Study Finds Clean Jobs Bill Would Spur $23 Billion in New Clean Energy Investment, Drive Down Residential Bills

Published Apr 15, 2015

CHICAGO (April 15, 2015)—Legislation that would strengthen Illinois’s renewable electricity and energy efficiency standards would drive billions in new clean energy investments and save consumers $12 billion between 2015 and 2030, reducing the typical household electricity bill by 23 percent, or $22 per month, in 2030, according to a Union of Concerned Scientists (UCS) analysis to be unveiled today. Steve Frenkel, UCS’s Midwest office director, will share the study’s findings at a 3 p.m. House Renewable Energy and Sustainability Committee hearing.

“Boosting investment in wind and solar power and energy-saving technologies would reestablish Illinois as a national clean energy leader and deliver significant consumer and environmental benefits,” said Frenkel. “Tapping into Illinois’s homegrown clean energy resources would spur billions in new investments statewide, generate millions in local tax revenue and save Illinoisans $12 billion in lower electricity bills over the next 15 years.”

UCS’s analysis found boosting Illinois’s renewable energy requirement to 35 percent by 2030 and cutting energy use by 20 percent by 2025, as the legislation proposes, would:

  • Drive $23 billion in clean energy investment in Illinois, with $6.3 billion in renewable energy investment and $16.7 billion in energy efficiency investment by 2030 (in cumulative net present value 2013 dollars).
  • Build more than 5,200 megawatts of new wind and solar power capacity in Illinois by 2030.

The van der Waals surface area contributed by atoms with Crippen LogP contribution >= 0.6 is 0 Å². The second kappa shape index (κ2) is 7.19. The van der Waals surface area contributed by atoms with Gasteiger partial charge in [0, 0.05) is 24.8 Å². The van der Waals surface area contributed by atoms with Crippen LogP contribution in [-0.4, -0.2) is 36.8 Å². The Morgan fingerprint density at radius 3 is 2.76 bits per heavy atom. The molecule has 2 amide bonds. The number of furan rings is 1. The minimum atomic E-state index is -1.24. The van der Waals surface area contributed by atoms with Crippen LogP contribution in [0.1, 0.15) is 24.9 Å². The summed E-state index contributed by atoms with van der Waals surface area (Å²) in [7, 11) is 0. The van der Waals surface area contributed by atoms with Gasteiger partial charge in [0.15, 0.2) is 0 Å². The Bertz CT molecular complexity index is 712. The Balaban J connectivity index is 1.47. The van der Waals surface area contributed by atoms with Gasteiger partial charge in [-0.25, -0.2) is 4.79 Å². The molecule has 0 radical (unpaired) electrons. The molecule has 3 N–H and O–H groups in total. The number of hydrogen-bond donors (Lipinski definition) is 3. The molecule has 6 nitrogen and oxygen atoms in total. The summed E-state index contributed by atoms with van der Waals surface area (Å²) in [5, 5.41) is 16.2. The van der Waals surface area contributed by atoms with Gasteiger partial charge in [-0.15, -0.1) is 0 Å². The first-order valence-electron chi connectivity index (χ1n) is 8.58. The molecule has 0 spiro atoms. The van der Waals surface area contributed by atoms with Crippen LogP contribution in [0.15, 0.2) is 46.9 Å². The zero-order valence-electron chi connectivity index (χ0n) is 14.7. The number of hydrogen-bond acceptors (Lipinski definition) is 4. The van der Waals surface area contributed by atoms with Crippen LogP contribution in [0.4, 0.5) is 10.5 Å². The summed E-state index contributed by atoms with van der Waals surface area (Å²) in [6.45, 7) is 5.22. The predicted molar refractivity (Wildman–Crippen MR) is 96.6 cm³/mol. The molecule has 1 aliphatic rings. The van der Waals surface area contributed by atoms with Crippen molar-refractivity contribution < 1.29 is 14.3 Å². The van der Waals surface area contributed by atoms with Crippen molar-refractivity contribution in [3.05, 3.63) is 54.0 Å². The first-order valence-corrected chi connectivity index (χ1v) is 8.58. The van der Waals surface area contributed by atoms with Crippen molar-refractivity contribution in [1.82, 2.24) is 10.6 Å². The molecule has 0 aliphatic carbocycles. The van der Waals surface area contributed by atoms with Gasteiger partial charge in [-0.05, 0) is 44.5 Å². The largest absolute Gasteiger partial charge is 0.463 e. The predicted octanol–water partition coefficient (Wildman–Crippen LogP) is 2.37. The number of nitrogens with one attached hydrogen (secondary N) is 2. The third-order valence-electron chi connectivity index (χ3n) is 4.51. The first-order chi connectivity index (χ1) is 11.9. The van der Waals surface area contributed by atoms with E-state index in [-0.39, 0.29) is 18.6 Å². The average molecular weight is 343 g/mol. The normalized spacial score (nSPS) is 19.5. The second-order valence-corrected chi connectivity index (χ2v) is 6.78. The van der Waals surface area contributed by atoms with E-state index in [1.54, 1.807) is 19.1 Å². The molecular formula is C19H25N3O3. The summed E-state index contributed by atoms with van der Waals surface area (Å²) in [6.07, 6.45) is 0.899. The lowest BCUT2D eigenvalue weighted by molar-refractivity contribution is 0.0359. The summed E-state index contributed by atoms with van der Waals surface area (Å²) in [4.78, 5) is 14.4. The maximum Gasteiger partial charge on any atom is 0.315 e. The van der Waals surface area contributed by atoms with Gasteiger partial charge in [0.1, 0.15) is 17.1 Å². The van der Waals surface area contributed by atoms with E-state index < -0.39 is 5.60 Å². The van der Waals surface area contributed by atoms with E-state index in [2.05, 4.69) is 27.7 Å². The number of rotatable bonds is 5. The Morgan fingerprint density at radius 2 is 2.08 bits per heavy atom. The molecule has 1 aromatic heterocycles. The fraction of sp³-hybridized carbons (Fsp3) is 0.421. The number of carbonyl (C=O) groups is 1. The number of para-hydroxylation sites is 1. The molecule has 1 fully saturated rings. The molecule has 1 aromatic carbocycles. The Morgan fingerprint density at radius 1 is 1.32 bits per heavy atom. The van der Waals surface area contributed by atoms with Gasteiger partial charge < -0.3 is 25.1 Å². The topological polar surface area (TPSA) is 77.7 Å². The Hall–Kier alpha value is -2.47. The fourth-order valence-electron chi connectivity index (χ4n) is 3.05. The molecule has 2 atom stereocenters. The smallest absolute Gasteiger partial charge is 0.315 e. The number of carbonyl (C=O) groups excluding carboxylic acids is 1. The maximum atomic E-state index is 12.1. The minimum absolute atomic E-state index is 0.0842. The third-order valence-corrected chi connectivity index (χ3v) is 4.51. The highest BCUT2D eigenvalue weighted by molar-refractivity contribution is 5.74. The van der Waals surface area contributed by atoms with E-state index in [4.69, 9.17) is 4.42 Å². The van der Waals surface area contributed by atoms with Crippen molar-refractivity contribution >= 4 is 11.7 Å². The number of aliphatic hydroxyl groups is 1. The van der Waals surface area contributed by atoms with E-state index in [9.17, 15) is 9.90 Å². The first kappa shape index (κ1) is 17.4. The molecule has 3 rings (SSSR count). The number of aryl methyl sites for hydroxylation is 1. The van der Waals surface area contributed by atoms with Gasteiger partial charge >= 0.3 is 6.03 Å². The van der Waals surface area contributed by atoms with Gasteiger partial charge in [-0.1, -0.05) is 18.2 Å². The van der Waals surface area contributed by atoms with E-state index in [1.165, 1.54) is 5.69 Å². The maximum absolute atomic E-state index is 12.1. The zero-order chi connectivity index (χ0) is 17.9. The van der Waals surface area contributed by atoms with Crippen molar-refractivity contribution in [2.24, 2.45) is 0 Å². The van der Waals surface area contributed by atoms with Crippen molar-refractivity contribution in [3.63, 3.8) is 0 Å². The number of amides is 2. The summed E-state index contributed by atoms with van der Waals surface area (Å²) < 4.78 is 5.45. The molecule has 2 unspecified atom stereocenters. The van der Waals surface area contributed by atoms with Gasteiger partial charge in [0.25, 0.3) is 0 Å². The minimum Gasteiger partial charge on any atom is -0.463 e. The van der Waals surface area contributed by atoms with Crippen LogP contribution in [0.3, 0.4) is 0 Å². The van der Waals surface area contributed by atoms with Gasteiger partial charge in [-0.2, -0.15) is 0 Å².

• Generate $12.1 billion in consumer electricity savings between 2015 and 2030 (in cumulative net present value 2013 dollars). 
  • Reduce the typical residential consumer electricity bill by 11 percent, or $10 per month in 2020, with savings increasing to 23 percent, or $22 per month, in 2030.
  • Achieve these benefits despite a 7.7 percent average rate increase between 2015 and 2030 because lower bills from energy efficiency savings far outweigh higher electricity prices.
  • Inject $226 million into the state economy in money spent to operate and maintain wind and solar facilities and lease payments to landowners that host wind farms.

Illinois’s current renewable portfolio standard, enacted in 2007, increases renewable energy use to 25 percent by 2025. But flaws in the current law have limited long-term planning of energy resource investments that would enable sustained renewable energy development. Consequently, renewable energy development in Illinois has largely stagnated.

Additionally, the energy efficiency standard has encountered barriers to successful implementation. Illinois utilities have fallen short of the mandated energy savings targets because state law limits utility spending on measures that will reduce energy consumption.

“Illinois is at a crossroads,” said Frenkel. “We can continue to fall behind when it comes to clean energy investments or we can chart a path toward a clean energy future that will not only increase carbon-free energy here at home but also bolster Illinois’s position as an energy exporter, providing clean energy to the region.”

The report comes at a time when Illinois should capitalize on its clean energy potential, especially with states preparing to meet new federal power-sector carbon regulations that the Environmental Protection Agency is expected to finalize later this year.

“The capital costs of wind and solar power have declined more than 60 percent in recent years, making these zero-carbon technologies competitive with nuclear, coal and natural gas power plants,” said Sam Gomberg, UCS lead Midwest energy analyst. “Because wind and solar power have no fuel costs, they’re less risky than relying on imported fossil fuels that can experience dramatic price swings. Strengthening the renewable energy and energy efficiency standards is the best way to secure an affordable, reliable and more sustainable energy future while reaping significant economic and environmental benefits.”